The fast development of technology used in cyber-crime is also going to play a part in this issue, you have to feel. Say the police are able to apprehend “Demon Killer,” surely it is only going to be a matter of time before another IP hiding tool or software is launched that is even more difficult to trace.
If people want to remain anonymous, regardless of their reasons for wanting to do so, technology will more than likely find a way.
The speed of technology development is something that the courts will have to deal with at some stage. Due to the general lack of knowledge relating to cyber-crime in regular police forces and court systems around the world, new technology can be developed and released between a person being charged and appearing in court.
This will lead to situations where the court potentially finds itself dealing with an issue that is no longer current, and therefore a huge portion of evidence in cyber-crime cases might be lost.
While the real battle here might still be between the cyber-criminals and those producing the security measures to combat it, the only real progress will be made when law enforcement agencies and the courts get a better grip of what they are dealing with.
The Right to be Anonymous
The truly unsettling aspect of this is that few of us really know how the information we are involuntarily sharing online is used, or in whose hands it ends up. If a person wants to use a program such as Tor, then that should not automatically be seen as having something to hide.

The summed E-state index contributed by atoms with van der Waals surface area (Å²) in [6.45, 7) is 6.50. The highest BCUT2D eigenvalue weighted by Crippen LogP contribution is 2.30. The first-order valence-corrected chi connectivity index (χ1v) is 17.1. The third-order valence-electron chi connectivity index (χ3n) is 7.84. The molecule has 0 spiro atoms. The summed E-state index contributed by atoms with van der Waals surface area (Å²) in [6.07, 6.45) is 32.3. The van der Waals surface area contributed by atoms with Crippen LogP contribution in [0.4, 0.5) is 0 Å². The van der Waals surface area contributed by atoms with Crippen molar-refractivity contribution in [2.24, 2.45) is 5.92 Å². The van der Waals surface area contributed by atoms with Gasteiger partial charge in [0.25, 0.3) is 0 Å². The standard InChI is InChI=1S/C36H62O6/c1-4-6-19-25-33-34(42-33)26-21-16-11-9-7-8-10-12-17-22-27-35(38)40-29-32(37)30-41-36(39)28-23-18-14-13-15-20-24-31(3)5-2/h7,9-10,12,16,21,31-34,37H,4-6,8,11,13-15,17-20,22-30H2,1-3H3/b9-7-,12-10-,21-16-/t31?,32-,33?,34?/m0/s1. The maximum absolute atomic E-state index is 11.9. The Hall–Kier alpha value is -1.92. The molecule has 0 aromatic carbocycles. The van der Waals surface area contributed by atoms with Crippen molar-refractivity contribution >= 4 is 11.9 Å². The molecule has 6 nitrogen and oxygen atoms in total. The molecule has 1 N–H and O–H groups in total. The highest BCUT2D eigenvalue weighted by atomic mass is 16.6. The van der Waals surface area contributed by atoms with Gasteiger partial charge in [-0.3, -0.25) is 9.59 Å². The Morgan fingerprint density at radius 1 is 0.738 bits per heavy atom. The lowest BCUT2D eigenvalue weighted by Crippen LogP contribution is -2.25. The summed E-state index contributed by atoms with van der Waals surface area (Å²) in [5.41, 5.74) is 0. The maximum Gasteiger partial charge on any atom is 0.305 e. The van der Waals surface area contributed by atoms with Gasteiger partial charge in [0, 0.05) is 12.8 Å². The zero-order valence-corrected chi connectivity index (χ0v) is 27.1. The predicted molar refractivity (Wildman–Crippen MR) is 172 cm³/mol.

This perfectly sums up the paradox that the whole world faces when it comes to privacy. Yes, we want to enjoy our privacy and not feel like everything we do is out there ‘in the ether,’ yet at the same time privacy might be the price we pay to live in a safer world.
Perhaps the most frightening thing is that agencies and governments will potentially use that solution to their benefit, regardless of the level of threat from terrorists or cyber criminals at any one time.
Robert is an experienced IT professional, taking an interest in everything from VPS hosting and web development up to self-protection from online fraud and the value of anonymity on the internet.